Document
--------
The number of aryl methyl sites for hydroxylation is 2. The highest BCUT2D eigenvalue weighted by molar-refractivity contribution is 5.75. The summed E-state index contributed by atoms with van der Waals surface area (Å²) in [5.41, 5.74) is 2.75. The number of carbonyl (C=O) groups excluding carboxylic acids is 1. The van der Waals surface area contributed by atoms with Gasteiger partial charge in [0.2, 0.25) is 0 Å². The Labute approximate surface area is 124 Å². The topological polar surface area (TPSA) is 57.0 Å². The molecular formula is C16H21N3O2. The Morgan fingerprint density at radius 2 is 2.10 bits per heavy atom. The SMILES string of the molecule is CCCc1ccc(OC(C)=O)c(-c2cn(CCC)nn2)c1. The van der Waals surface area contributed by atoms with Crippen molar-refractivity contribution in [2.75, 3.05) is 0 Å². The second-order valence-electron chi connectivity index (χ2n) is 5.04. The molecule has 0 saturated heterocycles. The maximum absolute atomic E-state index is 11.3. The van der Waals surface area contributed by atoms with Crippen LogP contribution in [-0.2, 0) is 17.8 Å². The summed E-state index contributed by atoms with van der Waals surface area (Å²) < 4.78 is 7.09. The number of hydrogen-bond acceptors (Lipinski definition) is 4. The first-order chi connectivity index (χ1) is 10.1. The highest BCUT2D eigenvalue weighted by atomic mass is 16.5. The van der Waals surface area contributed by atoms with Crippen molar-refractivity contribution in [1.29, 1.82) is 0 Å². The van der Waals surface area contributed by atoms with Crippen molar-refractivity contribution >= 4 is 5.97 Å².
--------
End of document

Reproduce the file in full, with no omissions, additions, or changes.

The number of aryl methyl sites for hydroxylation is 2. The highest BCUT2D eigenvalue weighted by molar-refractivity contribution is 5.75. The summed E-state index contributed by atoms with van der Waals surface area (Å²) in [5.41, 5.74) is 2.75. The number of carbonyl (C=O) groups excluding carboxylic acids is 1. The van der Waals surface area contributed by atoms with Gasteiger partial charge in [0.2, 0.25) is 0 Å². The Labute approximate surface area is 124 Å². The topological polar surface area (TPSA) is 57.0 Å². The molecular formula is C16H21N3O2. The Morgan fingerprint density at radius 2 is 2.10 bits per heavy atom. The SMILES string of the molecule is CCCc1ccc(OC(C)=O)c(-c2cn(CCC)nn2)c1. The van der Waals surface area contributed by atoms with Crippen molar-refractivity contribution in [2.75, 3.05) is 0 Å². The second-order valence-electron chi connectivity index (χ2n) is 5.04. The molecule has 0 saturated heterocycles. The maximum absolute atomic E-state index is 11.3. The van der Waals surface area contributed by atoms with Crippen LogP contribution in [-0.2, 0) is 17.8 Å². The summed E-state index contributed by atoms with van der Waals surface area (Å²) < 4.78 is 7.09. The number of hydrogen-bond acceptors (Lipinski definition) is 4. The first-order chi connectivity index (χ1) is 10.1. The highest BCUT2D eigenvalue weighted by atomic mass is 16.5. The van der Waals surface area contributed by atoms with Crippen molar-refractivity contribution in [1.29, 1.82) is 0 Å². The van der Waals surface area contributed by atoms with Crippen molar-refractivity contribution >= 4 is 5.97 Å².